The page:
Daniel Ortega inaugurated as Nicaragua’s president

Daniel Ortega has been sworn in as Nicaragua's president for a five-year term. A former Marxist and critic of the US, Mr Ortega is back in power after 17 years out of office. His inauguration was attended by guests from 65 countries.

Among the primary problems the newly elected president will have to tackle is extreme poverty. The country, although the largest in Central America, is the 2nd poorest in the western hemisphere.

Daniel Ortega first came to power in 1979, when he headed a Marxist movement allied to the Soviet Union.

A bitter foe of the United States, he oversaw a revolution that brought 11 years of bloody civil war between his Sandinistas and US – backed Contra rebels.

Although the Sandinistas successfully fought off the insurgency, the fighting brought Nicaragua’s economy to its knees. While Ortega’s tenure saw improved literacy and healthcare, it was blighted by mismanagement, a US blockade and his decision to impose a state-run economy, which sparked run-away inflation.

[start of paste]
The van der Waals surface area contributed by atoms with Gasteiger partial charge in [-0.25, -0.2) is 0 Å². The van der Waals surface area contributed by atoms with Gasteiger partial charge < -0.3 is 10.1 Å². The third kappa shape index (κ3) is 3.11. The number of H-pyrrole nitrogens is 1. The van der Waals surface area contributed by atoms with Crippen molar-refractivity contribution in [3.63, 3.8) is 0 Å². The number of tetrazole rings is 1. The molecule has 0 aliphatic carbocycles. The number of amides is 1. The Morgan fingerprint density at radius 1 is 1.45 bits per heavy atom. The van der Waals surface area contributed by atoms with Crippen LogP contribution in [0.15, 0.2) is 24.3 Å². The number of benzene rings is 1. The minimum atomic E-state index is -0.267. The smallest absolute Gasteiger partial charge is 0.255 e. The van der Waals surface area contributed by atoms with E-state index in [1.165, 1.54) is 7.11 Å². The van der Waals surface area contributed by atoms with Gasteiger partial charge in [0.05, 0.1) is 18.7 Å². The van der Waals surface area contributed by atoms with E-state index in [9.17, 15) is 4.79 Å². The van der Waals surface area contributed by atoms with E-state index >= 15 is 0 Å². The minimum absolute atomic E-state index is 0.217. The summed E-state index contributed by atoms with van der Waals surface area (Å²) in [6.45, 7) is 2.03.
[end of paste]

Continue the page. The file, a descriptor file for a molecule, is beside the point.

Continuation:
Unhappy Nicaraguans voted him out in the 1990 elections and he was replaced with a president more aligned to the United States.

But a recently divided right party – dogged by corruption scandals – has paved the way for Daniel Ortega to once more win the support of the electorate.

The former revolutionary has vowed to invest in the country’s health and education programmes and to fight poverty. He says, although he is still a socialist, he has dropped his Marxist past and is ready to respect free trade, private business and maintain relations with Washington.

Still his election victory is something of a blow to the United States: Nicaragua is an ally of Venezuela, whose leader Hugo Chavez has been one of Washington’s most vocal critics.